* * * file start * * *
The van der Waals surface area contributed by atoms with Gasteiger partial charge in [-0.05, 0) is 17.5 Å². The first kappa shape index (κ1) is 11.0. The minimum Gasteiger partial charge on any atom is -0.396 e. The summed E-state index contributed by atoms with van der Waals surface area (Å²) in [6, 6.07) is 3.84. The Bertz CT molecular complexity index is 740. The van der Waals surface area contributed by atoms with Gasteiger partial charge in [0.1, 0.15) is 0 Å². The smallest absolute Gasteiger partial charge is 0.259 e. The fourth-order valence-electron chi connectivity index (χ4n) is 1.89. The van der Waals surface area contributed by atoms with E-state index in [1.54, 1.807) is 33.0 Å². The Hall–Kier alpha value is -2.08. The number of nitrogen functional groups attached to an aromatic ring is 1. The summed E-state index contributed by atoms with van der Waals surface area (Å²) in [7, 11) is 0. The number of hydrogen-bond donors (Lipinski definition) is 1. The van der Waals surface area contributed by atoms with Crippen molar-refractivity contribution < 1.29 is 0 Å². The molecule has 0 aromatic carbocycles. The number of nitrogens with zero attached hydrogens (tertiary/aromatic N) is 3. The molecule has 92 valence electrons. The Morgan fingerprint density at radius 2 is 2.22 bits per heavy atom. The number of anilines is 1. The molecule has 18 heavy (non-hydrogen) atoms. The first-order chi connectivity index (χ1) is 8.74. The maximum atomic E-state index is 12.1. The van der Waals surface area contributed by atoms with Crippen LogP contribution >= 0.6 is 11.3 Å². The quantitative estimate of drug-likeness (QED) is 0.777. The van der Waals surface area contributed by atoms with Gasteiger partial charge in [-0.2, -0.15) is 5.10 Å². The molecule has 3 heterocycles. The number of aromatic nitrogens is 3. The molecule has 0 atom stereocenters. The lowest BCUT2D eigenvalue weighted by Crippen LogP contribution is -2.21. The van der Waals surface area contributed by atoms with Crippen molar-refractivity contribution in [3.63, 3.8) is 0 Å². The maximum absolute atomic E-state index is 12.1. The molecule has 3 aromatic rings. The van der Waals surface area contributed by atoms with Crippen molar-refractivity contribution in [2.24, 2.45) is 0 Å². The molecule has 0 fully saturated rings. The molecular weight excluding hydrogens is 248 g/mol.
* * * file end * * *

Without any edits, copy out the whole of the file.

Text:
The van der Waals surface area contributed by atoms with Gasteiger partial charge in [-0.05, 0) is 17.5 Å². The first kappa shape index (κ1) is 11.0. The minimum Gasteiger partial charge on any atom is -0.396 e. The summed E-state index contributed by atoms with van der Waals surface area (Å²) in [6, 6.07) is 3.84. The Bertz CT molecular complexity index is 740. The van der Waals surface area contributed by atoms with Gasteiger partial charge in [0.1, 0.15) is 0 Å². The smallest absolute Gasteiger partial charge is 0.259 e. The fourth-order valence-electron chi connectivity index (χ4n) is 1.89. The van der Waals surface area contributed by atoms with E-state index in [1.54, 1.807) is 33.0 Å². The Hall–Kier alpha value is -2.08. The number of nitrogen functional groups attached to an aromatic ring is 1. The summed E-state index contributed by atoms with van der Waals surface area (Å²) in [7, 11) is 0. The number of hydrogen-bond donors (Lipinski definition) is 1. The van der Waals surface area contributed by atoms with Crippen molar-refractivity contribution < 1.29 is 0 Å². The molecule has 0 aromatic carbocycles. The number of nitrogens with zero attached hydrogens (tertiary/aromatic N) is 3. The molecule has 92 valence electrons. The Morgan fingerprint density at radius 2 is 2.22 bits per heavy atom. The number of anilines is 1. The molecule has 18 heavy (non-hydrogen) atoms. The first-order chi connectivity index (χ1) is 8.74. The maximum atomic E-state index is 12.1. The van der Waals surface area contributed by atoms with Crippen LogP contribution >= 0.6 is 11.3 Å². The quantitative estimate of drug-likeness (QED) is 0.777. The van der Waals surface area contributed by atoms with Gasteiger partial charge in [-0.2, -0.15) is 5.10 Å². The molecule has 3 heterocycles. The number of aromatic nitrogens is 3. The molecule has 0 atom stereocenters. The lowest BCUT2D eigenvalue weighted by Crippen LogP contribution is -2.21. The van der Waals surface area contributed by atoms with Crippen molar-refractivity contribution in [3.63, 3.8) is 0 Å². The maximum absolute atomic E-state index is 12.1. The molecule has 3 aromatic rings. The van der Waals surface area contributed by atoms with Crippen molar-refractivity contribution in [2.24, 2.45) is 0 Å². The molecule has 0 fully saturated rings. The molecular weight excluding hydrogens is 248 g/mol.